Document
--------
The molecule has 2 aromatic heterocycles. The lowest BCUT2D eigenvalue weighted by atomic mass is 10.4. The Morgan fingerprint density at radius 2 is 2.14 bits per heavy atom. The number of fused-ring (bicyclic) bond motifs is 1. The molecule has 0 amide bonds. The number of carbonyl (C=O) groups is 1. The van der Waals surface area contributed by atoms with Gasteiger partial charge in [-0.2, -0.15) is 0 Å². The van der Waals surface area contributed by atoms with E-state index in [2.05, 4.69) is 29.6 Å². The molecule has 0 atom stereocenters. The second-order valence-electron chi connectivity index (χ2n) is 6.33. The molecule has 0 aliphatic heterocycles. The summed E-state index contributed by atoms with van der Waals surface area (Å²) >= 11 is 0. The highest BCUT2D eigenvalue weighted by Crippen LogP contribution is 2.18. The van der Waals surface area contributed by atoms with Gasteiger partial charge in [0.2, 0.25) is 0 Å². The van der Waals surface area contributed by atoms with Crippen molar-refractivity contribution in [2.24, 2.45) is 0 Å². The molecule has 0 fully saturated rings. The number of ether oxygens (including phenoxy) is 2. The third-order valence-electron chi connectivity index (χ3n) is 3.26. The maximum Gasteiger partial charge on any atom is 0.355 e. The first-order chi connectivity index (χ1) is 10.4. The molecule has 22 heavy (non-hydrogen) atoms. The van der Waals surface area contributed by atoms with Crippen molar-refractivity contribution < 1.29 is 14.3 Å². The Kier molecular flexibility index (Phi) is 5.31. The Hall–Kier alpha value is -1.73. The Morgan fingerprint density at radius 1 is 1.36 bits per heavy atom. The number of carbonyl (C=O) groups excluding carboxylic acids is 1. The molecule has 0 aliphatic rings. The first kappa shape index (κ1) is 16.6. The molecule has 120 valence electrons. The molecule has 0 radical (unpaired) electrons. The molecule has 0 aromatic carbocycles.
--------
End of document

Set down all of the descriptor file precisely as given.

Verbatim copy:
The molecule has 2 aromatic heterocycles. The lowest BCUT2D eigenvalue weighted by atomic mass is 10.4. The Morgan fingerprint density at radius 2 is 2.14 bits per heavy atom. The number of fused-ring (bicyclic) bond motifs is 1. The molecule has 0 amide bonds. The number of carbonyl (C=O) groups is 1. The van der Waals surface area contributed by atoms with Gasteiger partial charge in [-0.2, -0.15) is 0 Å². The van der Waals surface area contributed by atoms with E-state index in [2.05, 4.69) is 29.6 Å². The molecule has 0 atom stereocenters. The second-order valence-electron chi connectivity index (χ2n) is 6.33. The molecule has 0 aliphatic heterocycles. The summed E-state index contributed by atoms with van der Waals surface area (Å²) >= 11 is 0. The highest BCUT2D eigenvalue weighted by Crippen LogP contribution is 2.18. The van der Waals surface area contributed by atoms with Gasteiger partial charge in [0.2, 0.25) is 0 Å². The van der Waals surface area contributed by atoms with Crippen molar-refractivity contribution in [2.24, 2.45) is 0 Å². The molecule has 0 fully saturated rings. The number of ether oxygens (including phenoxy) is 2. The third-order valence-electron chi connectivity index (χ3n) is 3.26. The maximum Gasteiger partial charge on any atom is 0.355 e. The first-order chi connectivity index (χ1) is 10.4. The molecule has 22 heavy (non-hydrogen) atoms. The van der Waals surface area contributed by atoms with Crippen molar-refractivity contribution < 1.29 is 14.3 Å². The Kier molecular flexibility index (Phi) is 5.31. The Hall–Kier alpha value is -1.73. The Morgan fingerprint density at radius 1 is 1.36 bits per heavy atom. The number of carbonyl (C=O) groups excluding carboxylic acids is 1. The molecule has 0 aliphatic rings. The first kappa shape index (κ1) is 16.6. The molecule has 120 valence electrons. The molecule has 0 radical (unpaired) electrons. The molecule has 0 aromatic carbocycles.